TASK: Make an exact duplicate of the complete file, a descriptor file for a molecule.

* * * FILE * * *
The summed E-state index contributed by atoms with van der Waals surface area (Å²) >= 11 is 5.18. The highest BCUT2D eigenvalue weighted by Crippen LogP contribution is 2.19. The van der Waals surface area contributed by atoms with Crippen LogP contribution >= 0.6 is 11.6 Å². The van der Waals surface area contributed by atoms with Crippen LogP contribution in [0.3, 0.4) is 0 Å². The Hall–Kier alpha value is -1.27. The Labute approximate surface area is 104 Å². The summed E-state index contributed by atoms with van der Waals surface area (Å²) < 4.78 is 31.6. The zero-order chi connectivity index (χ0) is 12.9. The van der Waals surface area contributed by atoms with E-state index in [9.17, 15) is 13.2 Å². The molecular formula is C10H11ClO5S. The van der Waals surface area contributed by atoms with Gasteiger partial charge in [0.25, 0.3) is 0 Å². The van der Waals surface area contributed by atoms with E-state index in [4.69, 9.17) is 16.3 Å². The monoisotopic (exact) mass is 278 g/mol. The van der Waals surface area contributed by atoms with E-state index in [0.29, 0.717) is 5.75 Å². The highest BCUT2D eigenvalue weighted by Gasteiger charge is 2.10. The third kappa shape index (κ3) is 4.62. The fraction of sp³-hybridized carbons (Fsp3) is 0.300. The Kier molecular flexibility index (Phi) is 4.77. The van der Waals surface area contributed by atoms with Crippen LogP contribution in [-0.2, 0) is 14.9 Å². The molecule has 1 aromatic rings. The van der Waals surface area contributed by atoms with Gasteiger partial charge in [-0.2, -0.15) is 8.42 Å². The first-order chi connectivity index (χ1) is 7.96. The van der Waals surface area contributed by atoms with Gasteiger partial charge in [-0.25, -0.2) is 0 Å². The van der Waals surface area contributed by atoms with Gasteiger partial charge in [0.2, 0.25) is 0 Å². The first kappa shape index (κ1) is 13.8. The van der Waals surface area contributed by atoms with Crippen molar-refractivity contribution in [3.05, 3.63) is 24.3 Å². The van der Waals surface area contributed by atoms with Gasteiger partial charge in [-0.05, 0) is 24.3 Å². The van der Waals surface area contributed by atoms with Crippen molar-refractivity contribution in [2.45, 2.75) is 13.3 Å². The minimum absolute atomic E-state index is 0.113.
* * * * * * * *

The summed E-state index contributed by atoms with van der Waals surface area (Å²) >= 11 is 5.18. The highest BCUT2D eigenvalue weighted by Crippen LogP contribution is 2.19. The van der Waals surface area contributed by atoms with Crippen LogP contribution >= 0.6 is 11.6 Å². The van der Waals surface area contributed by atoms with Crippen LogP contribution in [0.3, 0.4) is 0 Å². The Hall–Kier alpha value is -1.27. The Labute approximate surface area is 104 Å². The summed E-state index contributed by atoms with van der Waals surface area (Å²) < 4.78 is 31.6. The zero-order chi connectivity index (χ0) is 12.9. The van der Waals surface area contributed by atoms with E-state index in [9.17, 15) is 13.2 Å². The molecular formula is C10H11ClO5S. The van der Waals surface area contributed by atoms with Gasteiger partial charge in [0.25, 0.3) is 0 Å². The van der Waals surface area contributed by atoms with E-state index in [4.69, 9.17) is 16.3 Å². The monoisotopic (exact) mass is 278 g/mol. The van der Waals surface area contributed by atoms with E-state index in [0.29, 0.717) is 5.75 Å². The highest BCUT2D eigenvalue weighted by Gasteiger charge is 2.10. The third kappa shape index (κ3) is 4.62. The fraction of sp³-hybridized carbons (Fsp3) is 0.300. The Kier molecular flexibility index (Phi) is 4.77. The van der Waals surface area contributed by atoms with Crippen LogP contribution in [-0.2, 0) is 14.9 Å². The molecule has 1 aromatic rings. The van der Waals surface area contributed by atoms with Gasteiger partial charge in [-0.2, -0.15) is 8.42 Å². The first-order chi connectivity index (χ1) is 7.96. The van der Waals surface area contributed by atoms with Gasteiger partial charge in [-0.25, -0.2) is 0 Å². The van der Waals surface area contributed by atoms with Gasteiger partial charge in [0.2, 0.25) is 0 Å². The first kappa shape index (κ1) is 13.8. The van der Waals surface area contributed by atoms with Crippen molar-refractivity contribution in [3.05, 3.63) is 24.3 Å². The van der Waals surface area contributed by atoms with Gasteiger partial charge in [-0.05, 0) is 24.3 Å². The van der Waals surface area contributed by atoms with Crippen molar-refractivity contribution in [2.45, 2.75) is 13.3 Å². The minimum absolute atomic E-state index is 0.113.